Most clients have made plans to dispose of their tangible property after they’ve gone. But these days, people have an awful lot of intangible property to deal with as well.
No one is too worried about what’s going to happen to their Twitter account, but there are some significant financial issues that should be considered when it comes to a client’s digital footprint. Many advisors have even gone so far as to set up digital estate plans for their more wired clients.
Clients considering a digital estate plan should focus on their financial life online, which for many of us has grown into a many tentacled beast. Here are some things to keep in mind:
Clients should maintain a list of all the financial sites they access. Some of these are obvious, like bank and brokerage accounts, credit cards, mortgage accounts, loans, utility bills and other online payments. Others are less obvious, such as accounts at places like Amazon, eBay and iTunes. There are also online payment accounts, such as PayPal, that should be noted.
The deposit accounts, which may seem like the most serious concern, are probably the least of the client’s worries. The money in those accounts will be accounted for in the client’s will, and banks and brokerages are used to dealing with customers who pass away.
Other accounts may require more attention. The client may have money in a PayPal account or may have debts to be paid because of eBay purchases. There may be transferable benefits from a frequent-flyer account. These aren’t likely to be significant amounts of money, but they still ought to be accounted for.
The client should name a “digital executor.” This is the person empowered to deal with all the client’s digital assets, and he or she should have access to the list of online accounts, including all passwords and directions. There’s no legal status for this person, but it should be someone whom the client trusts and who has a facility with online maneuvering. (A grandchild might be a good choice.)
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Google, which is generally ahead of the curve, has created a program that can be of help in this area. Google’s Inactive Account Manager allows the client to name an heir of sorts who can gain access to the client’s online data once his or her accounts have been inactive for a certain period of time.
Are there digital heirlooms worth preserving? Aside from the financial considerations, most of us live a good deal of our personal lives online. It’s worth your clients’ time to consider how much of this should be curated after they’re gone. Perhaps the have a personal or company website they’d like to see continued. Perhaps they have a blog they’d rather see shut down than persist into eternity. Maybe they have accumulated photos on Facebook or Instagram that they’d like to see put into the hands of the proper persons before they disappear into the ether. Most clients haven’t thought about this issue and would likely appreciate their advisor’s concern, even if they do absolutely nothing about it.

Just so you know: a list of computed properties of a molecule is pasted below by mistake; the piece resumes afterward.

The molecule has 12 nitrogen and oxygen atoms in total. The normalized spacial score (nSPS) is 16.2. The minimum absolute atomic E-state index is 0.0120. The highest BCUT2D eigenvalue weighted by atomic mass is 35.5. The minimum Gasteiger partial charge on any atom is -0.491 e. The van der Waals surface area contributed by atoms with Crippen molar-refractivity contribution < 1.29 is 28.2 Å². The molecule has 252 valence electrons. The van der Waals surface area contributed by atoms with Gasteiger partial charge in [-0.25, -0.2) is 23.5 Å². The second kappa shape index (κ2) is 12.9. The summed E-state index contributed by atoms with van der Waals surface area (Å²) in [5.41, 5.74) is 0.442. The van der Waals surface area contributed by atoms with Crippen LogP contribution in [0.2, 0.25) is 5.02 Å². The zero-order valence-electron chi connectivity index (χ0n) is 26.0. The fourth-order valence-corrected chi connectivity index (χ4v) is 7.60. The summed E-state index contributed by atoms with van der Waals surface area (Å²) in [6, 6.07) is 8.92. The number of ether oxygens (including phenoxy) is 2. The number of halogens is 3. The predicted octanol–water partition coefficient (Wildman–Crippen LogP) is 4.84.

Find a safe place to put all this information. Security is of prime concern here, since identity theft could be a real problem if all the information fell into the wrong hands. A printed copy of all passwords and other data, kept in a safe or other secure place, could be one option.
There are online solutions as well. Legacy Locker stores all your information in the cloud and requires the client to name two separate people to contact in case of death. (They even have to provide a copy of the death certificate.) That prevents anyone from trying to claim the client has died in order to get to their data. Legacy Locker also lets the client name different beneficiaries for different online accounts. A similar offering, Secure Safe, is from Switzerland — and the Swiss know their way around secure accounts.
A different type of security is provided by Javont Vault, which doesn’t connect to the Internet at all but simply sits on your home PC. That keeps hackers and other breaches to a minimum. The client’s digital executor would be the only other person granted access to the account.
Finally, put a plan in writing. No one is going to go digging around the decedent’s computer looking for postmortem instructions. Make sure their wishes are clear and easily findable. When it comes to one’s online legacy, it can’t all be done online.